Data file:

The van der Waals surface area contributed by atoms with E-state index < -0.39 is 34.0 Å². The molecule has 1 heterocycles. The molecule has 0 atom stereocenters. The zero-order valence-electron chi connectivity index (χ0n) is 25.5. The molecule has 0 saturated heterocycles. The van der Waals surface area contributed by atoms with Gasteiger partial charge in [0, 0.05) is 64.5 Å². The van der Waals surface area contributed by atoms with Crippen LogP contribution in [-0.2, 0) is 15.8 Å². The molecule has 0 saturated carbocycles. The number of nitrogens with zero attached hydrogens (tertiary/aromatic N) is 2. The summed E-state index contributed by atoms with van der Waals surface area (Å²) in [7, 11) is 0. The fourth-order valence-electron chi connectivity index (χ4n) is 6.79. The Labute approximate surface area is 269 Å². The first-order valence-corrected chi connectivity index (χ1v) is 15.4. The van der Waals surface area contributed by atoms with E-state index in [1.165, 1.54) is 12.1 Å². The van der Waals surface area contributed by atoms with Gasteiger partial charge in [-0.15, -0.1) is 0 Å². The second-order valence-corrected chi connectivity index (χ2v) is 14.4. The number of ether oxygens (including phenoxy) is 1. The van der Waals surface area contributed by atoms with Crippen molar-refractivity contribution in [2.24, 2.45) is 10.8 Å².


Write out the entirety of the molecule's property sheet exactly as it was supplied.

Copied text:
The van der Waals surface area contributed by atoms with E-state index < -0.39 is 34.0 Å². The molecule has 1 heterocycles. The molecule has 0 atom stereocenters. The zero-order valence-electron chi connectivity index (χ0n) is 25.5. The molecule has 0 saturated heterocycles. The van der Waals surface area contributed by atoms with Gasteiger partial charge in [0, 0.05) is 64.5 Å². The van der Waals surface area contributed by atoms with Crippen LogP contribution in [-0.2, 0) is 15.8 Å². The molecule has 0 saturated carbocycles. The number of nitrogens with zero attached hydrogens (tertiary/aromatic N) is 2. The summed E-state index contributed by atoms with van der Waals surface area (Å²) in [7, 11) is 0. The fourth-order valence-electron chi connectivity index (χ4n) is 6.79. The Labute approximate surface area is 269 Å². The first-order valence-corrected chi connectivity index (χ1v) is 15.4. The van der Waals surface area contributed by atoms with E-state index in [1.165, 1.54) is 12.1 Å². The van der Waals surface area contributed by atoms with Gasteiger partial charge in [-0.15, -0.1) is 0 Å². The second-order valence-corrected chi connectivity index (χ2v) is 14.4. The number of ether oxygens (including phenoxy) is 1. The van der Waals surface area contributed by atoms with Crippen molar-refractivity contribution in [2.24, 2.45) is 10.8 Å².